As we celebrate the days building up to the solstice, hasta uttanasana reminds us to fill and reach, empty and fold with equanimity. The Vedic philosophers urge that equanimity will let us transcend the apparent duality that surrounds us. It will liberate our hearts from temporal illusions so that we can find union with the True, the Real, the Eternal, the Divine.
Since hasta uttanasana is part of the sun cycle series, we will explore it several times during class, refining the pose as we revisit it. Performing the series with full attention begins with focusing on the breath, the catalyst for all vinyasa motion. Sun salutations are a beautiful reminder that the breath—not the mind—carries us through the practice. Gentle rhythmic breathing sustains the flow, supports our body through transitions, and lulls the brain into alpha wave activity that relaxes everything. Alpha wave activity enhances yoga because it increases a sense of well-being that separates activity from effort. Entering this state of serenity lets us strengthen without strain, balance without tension, deepen without force.
Moving through the sun salutation cycle, focus on the breath without isolating it. The breath should move freely, carrying the body with it. Allow each inhalation and exhalation to usher in a new transition. Sustain the breath through every transition so that it supports the body between poses. Time the movement of air to coincide with each arrival in the next pose. With practice, the body will naturally sync the movements to the breath, and the sun salutation cycle will become an extension of breathing.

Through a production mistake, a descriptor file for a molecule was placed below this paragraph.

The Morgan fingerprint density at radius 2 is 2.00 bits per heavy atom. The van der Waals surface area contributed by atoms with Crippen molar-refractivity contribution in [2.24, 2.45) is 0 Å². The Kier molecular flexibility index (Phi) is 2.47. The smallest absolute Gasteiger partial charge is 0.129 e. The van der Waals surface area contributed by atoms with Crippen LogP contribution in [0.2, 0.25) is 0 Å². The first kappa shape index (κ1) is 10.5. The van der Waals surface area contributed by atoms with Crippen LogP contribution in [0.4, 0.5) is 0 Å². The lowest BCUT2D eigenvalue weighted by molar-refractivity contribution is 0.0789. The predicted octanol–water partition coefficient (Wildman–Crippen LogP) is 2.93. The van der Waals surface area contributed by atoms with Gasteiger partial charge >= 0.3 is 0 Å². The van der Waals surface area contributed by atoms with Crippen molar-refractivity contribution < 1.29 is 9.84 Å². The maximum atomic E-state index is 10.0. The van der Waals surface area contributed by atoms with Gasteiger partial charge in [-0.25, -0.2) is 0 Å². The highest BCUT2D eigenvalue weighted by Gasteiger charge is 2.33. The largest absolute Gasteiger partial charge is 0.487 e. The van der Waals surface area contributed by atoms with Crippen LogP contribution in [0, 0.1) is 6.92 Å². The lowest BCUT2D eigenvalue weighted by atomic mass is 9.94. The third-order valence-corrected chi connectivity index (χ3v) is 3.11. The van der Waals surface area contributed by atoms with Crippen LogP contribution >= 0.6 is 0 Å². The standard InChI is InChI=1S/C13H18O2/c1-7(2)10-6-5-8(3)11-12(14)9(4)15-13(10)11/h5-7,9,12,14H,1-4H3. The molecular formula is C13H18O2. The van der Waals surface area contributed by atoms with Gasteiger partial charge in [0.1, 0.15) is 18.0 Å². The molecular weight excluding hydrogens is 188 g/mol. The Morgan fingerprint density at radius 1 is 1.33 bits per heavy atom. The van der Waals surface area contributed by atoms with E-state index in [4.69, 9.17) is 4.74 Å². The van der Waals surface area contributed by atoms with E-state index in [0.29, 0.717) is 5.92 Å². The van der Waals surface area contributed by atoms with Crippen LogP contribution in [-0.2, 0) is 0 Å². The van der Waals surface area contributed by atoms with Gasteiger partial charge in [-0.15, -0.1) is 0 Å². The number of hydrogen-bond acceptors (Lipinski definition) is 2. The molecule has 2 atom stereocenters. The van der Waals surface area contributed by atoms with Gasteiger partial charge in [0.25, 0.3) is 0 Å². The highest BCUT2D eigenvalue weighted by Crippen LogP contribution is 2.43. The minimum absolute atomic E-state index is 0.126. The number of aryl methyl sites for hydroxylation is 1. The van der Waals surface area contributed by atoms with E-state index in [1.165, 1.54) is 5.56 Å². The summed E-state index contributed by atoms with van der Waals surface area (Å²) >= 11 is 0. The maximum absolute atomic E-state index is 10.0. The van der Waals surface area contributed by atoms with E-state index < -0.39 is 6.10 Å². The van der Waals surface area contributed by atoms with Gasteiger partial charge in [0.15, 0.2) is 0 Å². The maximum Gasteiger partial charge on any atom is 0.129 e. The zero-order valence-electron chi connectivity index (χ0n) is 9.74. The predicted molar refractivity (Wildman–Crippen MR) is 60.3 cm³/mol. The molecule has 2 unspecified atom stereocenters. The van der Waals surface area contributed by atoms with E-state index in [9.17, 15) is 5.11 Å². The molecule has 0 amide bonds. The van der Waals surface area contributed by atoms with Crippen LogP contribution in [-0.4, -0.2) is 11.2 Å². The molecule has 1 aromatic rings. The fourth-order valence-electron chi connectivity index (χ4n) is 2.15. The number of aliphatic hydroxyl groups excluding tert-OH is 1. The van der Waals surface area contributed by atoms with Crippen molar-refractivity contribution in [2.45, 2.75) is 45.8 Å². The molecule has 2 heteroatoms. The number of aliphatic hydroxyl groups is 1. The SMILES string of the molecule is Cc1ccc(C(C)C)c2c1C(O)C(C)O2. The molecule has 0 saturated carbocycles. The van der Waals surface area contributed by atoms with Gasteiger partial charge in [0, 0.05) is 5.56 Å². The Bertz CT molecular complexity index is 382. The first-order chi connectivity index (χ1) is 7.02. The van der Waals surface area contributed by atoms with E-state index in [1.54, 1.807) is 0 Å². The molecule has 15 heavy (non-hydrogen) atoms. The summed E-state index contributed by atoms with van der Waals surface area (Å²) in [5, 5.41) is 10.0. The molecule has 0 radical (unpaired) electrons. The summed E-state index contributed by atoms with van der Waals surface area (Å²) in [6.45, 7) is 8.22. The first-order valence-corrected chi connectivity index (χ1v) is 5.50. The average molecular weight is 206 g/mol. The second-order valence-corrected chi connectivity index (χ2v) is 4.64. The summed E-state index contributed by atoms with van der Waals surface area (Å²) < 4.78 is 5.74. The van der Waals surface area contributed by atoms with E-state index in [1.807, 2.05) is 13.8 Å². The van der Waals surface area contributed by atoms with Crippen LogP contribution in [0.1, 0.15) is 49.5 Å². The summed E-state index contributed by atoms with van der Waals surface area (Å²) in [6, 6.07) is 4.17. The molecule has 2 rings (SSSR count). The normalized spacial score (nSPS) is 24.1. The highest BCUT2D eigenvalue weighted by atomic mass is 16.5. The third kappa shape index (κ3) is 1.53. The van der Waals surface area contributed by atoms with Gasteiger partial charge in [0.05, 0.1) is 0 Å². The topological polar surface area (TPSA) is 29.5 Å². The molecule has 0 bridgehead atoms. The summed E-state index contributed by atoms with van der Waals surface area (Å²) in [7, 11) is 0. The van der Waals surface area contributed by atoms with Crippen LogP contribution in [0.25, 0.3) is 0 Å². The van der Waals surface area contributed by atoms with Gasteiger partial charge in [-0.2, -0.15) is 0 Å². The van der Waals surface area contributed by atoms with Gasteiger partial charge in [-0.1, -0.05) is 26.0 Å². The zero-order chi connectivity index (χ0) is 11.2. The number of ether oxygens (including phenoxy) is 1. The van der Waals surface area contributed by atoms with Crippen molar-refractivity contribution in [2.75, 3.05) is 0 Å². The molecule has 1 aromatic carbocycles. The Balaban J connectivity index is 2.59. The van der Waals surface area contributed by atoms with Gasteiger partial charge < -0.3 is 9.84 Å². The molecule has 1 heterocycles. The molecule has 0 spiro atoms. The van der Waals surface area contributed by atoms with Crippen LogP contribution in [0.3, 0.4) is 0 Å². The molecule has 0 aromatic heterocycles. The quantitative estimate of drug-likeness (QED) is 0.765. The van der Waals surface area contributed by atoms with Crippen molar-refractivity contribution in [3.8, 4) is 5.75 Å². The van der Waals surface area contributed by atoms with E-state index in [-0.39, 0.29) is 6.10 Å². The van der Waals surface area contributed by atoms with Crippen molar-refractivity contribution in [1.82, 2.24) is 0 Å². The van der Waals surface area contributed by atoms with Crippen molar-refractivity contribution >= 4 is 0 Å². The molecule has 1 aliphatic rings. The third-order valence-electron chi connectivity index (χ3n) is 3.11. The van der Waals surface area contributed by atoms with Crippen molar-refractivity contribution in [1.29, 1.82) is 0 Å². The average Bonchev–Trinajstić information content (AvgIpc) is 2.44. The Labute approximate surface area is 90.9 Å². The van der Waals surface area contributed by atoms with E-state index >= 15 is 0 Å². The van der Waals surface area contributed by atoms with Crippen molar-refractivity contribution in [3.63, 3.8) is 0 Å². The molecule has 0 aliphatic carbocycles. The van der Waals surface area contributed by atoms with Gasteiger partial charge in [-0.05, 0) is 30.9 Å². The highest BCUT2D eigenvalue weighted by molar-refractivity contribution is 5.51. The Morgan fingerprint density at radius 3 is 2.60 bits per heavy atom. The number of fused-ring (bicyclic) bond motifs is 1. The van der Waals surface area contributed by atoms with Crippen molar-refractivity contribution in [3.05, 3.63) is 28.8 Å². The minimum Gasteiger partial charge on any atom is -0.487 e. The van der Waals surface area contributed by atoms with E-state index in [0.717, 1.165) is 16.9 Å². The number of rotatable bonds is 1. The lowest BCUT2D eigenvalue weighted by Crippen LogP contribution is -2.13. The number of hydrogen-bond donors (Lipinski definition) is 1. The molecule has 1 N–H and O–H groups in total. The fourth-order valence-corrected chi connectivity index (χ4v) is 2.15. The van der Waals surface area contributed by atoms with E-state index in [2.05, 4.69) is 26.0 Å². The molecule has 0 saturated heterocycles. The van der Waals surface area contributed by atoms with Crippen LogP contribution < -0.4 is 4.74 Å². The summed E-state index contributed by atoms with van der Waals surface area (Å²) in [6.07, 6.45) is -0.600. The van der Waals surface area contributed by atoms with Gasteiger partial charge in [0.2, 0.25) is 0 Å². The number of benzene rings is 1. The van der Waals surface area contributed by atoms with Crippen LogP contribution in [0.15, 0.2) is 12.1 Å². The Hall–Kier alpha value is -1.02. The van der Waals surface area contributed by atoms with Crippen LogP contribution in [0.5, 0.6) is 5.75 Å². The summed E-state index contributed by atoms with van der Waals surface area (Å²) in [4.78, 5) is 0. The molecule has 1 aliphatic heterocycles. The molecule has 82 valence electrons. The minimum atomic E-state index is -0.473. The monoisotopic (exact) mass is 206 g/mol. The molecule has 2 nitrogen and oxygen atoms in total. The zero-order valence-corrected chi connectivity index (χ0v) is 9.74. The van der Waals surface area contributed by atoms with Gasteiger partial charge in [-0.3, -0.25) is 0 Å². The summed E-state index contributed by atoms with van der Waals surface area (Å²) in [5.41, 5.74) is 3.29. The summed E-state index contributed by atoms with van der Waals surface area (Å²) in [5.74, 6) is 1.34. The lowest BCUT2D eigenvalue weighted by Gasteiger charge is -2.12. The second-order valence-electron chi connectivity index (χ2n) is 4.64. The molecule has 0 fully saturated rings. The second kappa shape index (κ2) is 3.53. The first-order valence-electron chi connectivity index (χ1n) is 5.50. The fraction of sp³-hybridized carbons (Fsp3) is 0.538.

As we celebrate the solstice with hasta uttanasana, fill the body with breath as you rise from forward bend. Let the sensation of fullness expand from the lungs until it radiates out from the chest, elongating the spine, lifting the chin, and extending the arms overhead. The back may arch gently if this extension grows naturally out of the standing posture, but it's important not to force the body to bend backward. Instead of pushing to reach back, send the energy all the way through the fingertips and out the top of the head. It will light up the heart, throat, third eye, and crown chakras on the way.
In the days leading up to the solstice, take some time every morning to salute the sun, the source of all creation and potential on Earth. With practice, sun salutations will free your attention instead of diverting it, and the asanas will become part of a moving meditation that transcends the body and unites it with the universe.
Just in time for the start of a new moon, the pose for May celebrates the super moon that lit up the sky earlier this month. Ardha chandrasana, or half moon pose, divides the body's efforts equally between balance and strengthening.
Derived from ardha, meaning half, and chandra, meaning moon, adrha chandrasana radiates with the symbolic power of the Hindu lunar deity, Chandra. In the Hindu cosmology, Chandra is the bringer of fertile morning dew, the protector of rabbits, the lord of plants, and the source of soma, the juice of eternal life.